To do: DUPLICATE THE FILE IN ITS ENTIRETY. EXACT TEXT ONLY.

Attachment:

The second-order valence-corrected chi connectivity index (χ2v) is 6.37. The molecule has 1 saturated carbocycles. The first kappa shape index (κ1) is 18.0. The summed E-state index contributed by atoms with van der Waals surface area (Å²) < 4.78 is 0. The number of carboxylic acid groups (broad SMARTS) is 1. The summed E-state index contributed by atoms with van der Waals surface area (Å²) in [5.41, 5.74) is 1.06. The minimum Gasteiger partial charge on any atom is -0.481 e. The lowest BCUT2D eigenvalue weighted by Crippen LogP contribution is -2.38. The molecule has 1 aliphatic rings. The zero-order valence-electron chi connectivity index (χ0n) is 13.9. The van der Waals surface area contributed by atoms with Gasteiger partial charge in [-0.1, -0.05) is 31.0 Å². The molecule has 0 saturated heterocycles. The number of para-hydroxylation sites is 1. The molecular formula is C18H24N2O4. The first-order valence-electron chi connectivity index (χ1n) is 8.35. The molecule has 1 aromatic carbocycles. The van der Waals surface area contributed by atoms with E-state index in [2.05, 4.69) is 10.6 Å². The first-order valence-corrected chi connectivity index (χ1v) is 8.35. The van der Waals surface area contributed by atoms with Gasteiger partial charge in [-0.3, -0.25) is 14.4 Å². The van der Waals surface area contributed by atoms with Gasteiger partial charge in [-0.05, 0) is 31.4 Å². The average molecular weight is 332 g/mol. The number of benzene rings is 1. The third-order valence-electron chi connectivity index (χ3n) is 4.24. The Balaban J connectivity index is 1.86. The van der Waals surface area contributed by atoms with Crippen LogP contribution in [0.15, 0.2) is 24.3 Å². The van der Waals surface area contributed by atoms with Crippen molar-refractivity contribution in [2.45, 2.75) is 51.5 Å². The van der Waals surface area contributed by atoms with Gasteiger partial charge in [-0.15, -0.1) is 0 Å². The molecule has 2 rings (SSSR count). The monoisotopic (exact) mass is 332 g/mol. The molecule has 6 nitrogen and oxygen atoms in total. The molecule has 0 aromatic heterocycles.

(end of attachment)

The second-order valence-corrected chi connectivity index (χ2v) is 6.37. The molecule has 1 saturated carbocycles. The first kappa shape index (κ1) is 18.0. The summed E-state index contributed by atoms with van der Waals surface area (Å²) < 4.78 is 0. The number of carboxylic acid groups (broad SMARTS) is 1. The summed E-state index contributed by atoms with van der Waals surface area (Å²) in [5.41, 5.74) is 1.06. The minimum Gasteiger partial charge on any atom is -0.481 e. The lowest BCUT2D eigenvalue weighted by Crippen LogP contribution is -2.38. The molecule has 1 aliphatic rings. The zero-order valence-electron chi connectivity index (χ0n) is 13.9. The van der Waals surface area contributed by atoms with Gasteiger partial charge in [-0.1, -0.05) is 31.0 Å². The molecule has 0 saturated heterocycles. The number of para-hydroxylation sites is 1. The molecular formula is C18H24N2O4. The first-order valence-electron chi connectivity index (χ1n) is 8.35. The molecule has 1 aromatic carbocycles. The van der Waals surface area contributed by atoms with E-state index in [2.05, 4.69) is 10.6 Å². The first-order valence-corrected chi connectivity index (χ1v) is 8.35. The van der Waals surface area contributed by atoms with Gasteiger partial charge in [-0.3, -0.25) is 14.4 Å². The van der Waals surface area contributed by atoms with Gasteiger partial charge in [-0.05, 0) is 31.4 Å². The average molecular weight is 332 g/mol. The number of benzene rings is 1. The third-order valence-electron chi connectivity index (χ3n) is 4.24. The Balaban J connectivity index is 1.86. The van der Waals surface area contributed by atoms with Crippen LogP contribution in [0.15, 0.2) is 24.3 Å². The van der Waals surface area contributed by atoms with Crippen molar-refractivity contribution in [2.45, 2.75) is 51.5 Å². The van der Waals surface area contributed by atoms with Gasteiger partial charge in [-0.15, -0.1) is 0 Å². The molecule has 2 rings (SSSR count). The monoisotopic (exact) mass is 332 g/mol. The molecule has 6 nitrogen and oxygen atoms in total. The molecule has 0 aromatic heterocycles.